Television Review

I DON'T think you could accuse The Disabled Century (BBC2) of prettifying its subject. The first part of David Hevey's trilogy was full of disturbing images of disability: a hand with a stump for a thumb, a dead eye staring white from a head gnarled like a lump of wood, a face so wizened it looked like a mask or a doll, bodies twisted or foreshortened.

And the pictures were matched by stories of pain and humiliation. One man told of his boyhood in the Thirties, living on the fourth floor of a block of flats: it took him two minutes to descend the stairs, five minutes to get back; every Saturday morning he would crawl a mile and a half to see the children's pictures at the cinema. But these were the good times, when he was "just one of the kids, and that was that. They never queried why I couldn't walk or anything." When war came, and the able-bodied children were evacuated to the countryside, he was packed off to an institution and stuck in a wheelchair; that was when he realised he was different.

A woman described being strapped to a cradle for two and a half years, to try to correct the curvature of her spine; a man remembered being rejected for countless jobs because he was "too short" - too short, even, to be a watchmaker. A deaf woman recalled setting off for a seaside holiday with her mother: it was only when the train door shut and her mother stayed on the platform that she knew she was being sent away to an institution (this last story I found particularly saddening, with its chilly echoes of Nazi Germany).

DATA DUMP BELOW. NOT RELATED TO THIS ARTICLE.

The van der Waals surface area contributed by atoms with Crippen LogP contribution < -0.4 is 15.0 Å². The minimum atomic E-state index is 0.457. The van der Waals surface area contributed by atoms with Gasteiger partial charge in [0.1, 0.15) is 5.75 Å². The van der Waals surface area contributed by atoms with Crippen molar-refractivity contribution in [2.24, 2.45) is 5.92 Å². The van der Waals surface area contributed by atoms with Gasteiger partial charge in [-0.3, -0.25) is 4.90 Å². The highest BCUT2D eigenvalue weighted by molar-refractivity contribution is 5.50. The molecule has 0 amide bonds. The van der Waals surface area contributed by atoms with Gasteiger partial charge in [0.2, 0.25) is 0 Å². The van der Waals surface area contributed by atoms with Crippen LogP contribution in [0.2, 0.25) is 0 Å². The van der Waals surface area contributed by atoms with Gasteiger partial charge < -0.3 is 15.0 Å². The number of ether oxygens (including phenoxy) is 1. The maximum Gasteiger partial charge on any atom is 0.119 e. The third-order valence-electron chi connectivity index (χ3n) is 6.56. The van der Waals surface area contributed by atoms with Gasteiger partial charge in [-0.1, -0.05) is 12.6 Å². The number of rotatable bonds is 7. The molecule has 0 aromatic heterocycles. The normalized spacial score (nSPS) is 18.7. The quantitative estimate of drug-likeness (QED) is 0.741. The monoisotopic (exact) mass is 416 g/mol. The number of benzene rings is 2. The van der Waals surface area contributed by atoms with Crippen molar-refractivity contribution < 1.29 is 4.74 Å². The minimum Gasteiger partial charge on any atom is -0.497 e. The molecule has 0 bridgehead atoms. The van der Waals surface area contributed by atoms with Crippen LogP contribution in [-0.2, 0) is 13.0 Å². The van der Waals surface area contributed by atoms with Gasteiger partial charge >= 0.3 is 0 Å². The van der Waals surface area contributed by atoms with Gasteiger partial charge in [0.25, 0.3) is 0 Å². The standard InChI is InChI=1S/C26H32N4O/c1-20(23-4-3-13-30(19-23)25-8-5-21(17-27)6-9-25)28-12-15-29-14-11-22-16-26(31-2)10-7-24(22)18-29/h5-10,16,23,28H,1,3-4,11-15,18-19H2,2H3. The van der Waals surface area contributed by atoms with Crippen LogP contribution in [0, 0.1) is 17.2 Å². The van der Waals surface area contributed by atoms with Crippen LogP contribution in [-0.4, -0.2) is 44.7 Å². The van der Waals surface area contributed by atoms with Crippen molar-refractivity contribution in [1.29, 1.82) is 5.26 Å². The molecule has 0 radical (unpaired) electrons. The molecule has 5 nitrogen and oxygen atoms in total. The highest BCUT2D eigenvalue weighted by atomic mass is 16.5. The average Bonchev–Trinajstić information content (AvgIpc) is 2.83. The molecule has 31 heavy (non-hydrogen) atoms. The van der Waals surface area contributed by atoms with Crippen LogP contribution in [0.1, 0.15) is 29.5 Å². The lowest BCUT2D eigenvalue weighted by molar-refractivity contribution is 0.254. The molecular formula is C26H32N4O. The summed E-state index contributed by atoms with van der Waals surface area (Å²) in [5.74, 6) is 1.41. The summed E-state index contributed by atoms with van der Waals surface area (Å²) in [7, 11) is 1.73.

Given the stories, the programme's sometimes angry tone, its unwillingness to permit optimism, was understandable. But the indignation was undermined by the mannered, fidgety filming: an old man who had spent most of his life locked away in institutions because he was "learning disabled" - the careful phraseology is sometimes frustrating in its vagueness - was filmed wearing a dunce's cap. It was hard to see how that prankish indignity did anything to alleviate the other indignities he had suffered. The film switched between colour and black-and-white, speeded up and slowed down, while the camera pushed itself up under a man's chin, leering up his nostril.

This level of trickery was distracting, and looked distrustful: did Hevey not trust these people's words and faces to tell the stories alone? Did he not trust the viewer to watch them, with all their flaws? Perhaps he was right. But still, The Disabled Century granted the disabled a voice - Paul Scofield's voice, no less - and it cajoled the viewer into listening.